Evolution of bacteria and archaea involves an incessant arms race against an enormous diversity of genetic parasites. Accordingly, a substantial fraction of the genes in most bacteria and archaea are dedicated to antiparasite defense. The functions of these defense systems follow several distinct strategies, including innate immunity; adaptive immunity; and dormancy induction, or programmed cell death. Recent comparative genomic studies taking advantage of the expanding database of microbial genomes and metagenomes, combined with direct experiments, resulted in the discovery of several previously unknown defense systems, including innate immunity centered on Argonaute proteins, bacteriophage exclusion, and new types of CRISPR-Cas systems of adaptive immunity. Some general principles of function and evolution of defense systems are starting to crystallize, in particular, extensive gain and loss of defense genes during the evolution of prokaryotes; formation of genomic defense islands; evolutionary connections between mobile genetic elements and defense, whereby genes of mobile elements are repeatedly recruited for defense functions; the partially selfish and addictive behavior of the defense systems; and coupling between immunity and dormancy inductionprogrammed cell death.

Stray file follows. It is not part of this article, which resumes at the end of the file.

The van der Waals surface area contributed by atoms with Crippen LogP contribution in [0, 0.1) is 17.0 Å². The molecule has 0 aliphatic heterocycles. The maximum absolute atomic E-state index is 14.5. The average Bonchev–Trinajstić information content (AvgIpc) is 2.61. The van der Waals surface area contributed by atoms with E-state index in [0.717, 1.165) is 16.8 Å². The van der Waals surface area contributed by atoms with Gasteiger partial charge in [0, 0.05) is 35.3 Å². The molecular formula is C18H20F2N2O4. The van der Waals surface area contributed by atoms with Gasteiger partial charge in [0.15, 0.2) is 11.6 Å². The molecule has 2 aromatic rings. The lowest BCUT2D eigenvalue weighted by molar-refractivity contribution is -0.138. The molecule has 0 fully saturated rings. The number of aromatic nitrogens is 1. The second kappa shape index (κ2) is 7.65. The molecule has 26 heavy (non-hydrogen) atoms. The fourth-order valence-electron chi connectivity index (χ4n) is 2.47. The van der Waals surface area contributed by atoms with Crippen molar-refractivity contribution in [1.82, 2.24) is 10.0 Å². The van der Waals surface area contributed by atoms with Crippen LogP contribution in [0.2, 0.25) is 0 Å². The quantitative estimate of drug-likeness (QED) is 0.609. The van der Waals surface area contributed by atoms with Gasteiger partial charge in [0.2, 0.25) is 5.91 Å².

Annual Review of Microbiology – Annual Reviews
Published: Sep 8, 2017